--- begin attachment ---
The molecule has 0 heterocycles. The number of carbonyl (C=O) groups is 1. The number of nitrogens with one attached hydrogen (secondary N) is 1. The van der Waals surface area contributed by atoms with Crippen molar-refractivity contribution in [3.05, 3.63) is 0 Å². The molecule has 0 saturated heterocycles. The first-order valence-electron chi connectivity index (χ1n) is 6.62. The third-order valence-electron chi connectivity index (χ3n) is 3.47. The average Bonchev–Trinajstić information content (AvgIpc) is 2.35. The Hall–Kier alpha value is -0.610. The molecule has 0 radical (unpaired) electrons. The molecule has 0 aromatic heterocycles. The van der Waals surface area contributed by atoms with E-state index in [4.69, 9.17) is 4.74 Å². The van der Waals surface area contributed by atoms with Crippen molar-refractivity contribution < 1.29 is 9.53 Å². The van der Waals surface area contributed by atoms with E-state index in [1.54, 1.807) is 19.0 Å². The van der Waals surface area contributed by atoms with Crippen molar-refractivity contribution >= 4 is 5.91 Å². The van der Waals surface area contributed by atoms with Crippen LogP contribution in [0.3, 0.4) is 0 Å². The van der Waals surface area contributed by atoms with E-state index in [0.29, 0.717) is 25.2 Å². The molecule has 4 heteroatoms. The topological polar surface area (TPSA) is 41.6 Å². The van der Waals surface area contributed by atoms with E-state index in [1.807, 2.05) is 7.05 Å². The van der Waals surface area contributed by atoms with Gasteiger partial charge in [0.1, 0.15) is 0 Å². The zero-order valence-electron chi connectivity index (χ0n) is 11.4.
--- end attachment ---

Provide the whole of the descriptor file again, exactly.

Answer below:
The molecule has 0 heterocycles. The number of carbonyl (C=O) groups is 1. The number of nitrogens with one attached hydrogen (secondary N) is 1. The van der Waals surface area contributed by atoms with Crippen molar-refractivity contribution in [3.05, 3.63) is 0 Å². The molecule has 0 saturated heterocycles. The first-order valence-electron chi connectivity index (χ1n) is 6.62. The third-order valence-electron chi connectivity index (χ3n) is 3.47. The average Bonchev–Trinajstić information content (AvgIpc) is 2.35. The Hall–Kier alpha value is -0.610. The molecule has 0 radical (unpaired) electrons. The molecule has 0 aromatic heterocycles. The van der Waals surface area contributed by atoms with E-state index in [4.69, 9.17) is 4.74 Å². The van der Waals surface area contributed by atoms with Crippen molar-refractivity contribution < 1.29 is 9.53 Å². The van der Waals surface area contributed by atoms with E-state index in [1.54, 1.807) is 19.0 Å². The van der Waals surface area contributed by atoms with Crippen molar-refractivity contribution >= 4 is 5.91 Å². The van der Waals surface area contributed by atoms with Crippen LogP contribution in [0.3, 0.4) is 0 Å². The van der Waals surface area contributed by atoms with E-state index in [0.29, 0.717) is 25.2 Å². The molecule has 4 heteroatoms. The topological polar surface area (TPSA) is 41.6 Å². The van der Waals surface area contributed by atoms with E-state index in [1.807, 2.05) is 7.05 Å². The van der Waals surface area contributed by atoms with Gasteiger partial charge in [0.1, 0.15) is 0 Å². The zero-order valence-electron chi connectivity index (χ0n) is 11.4.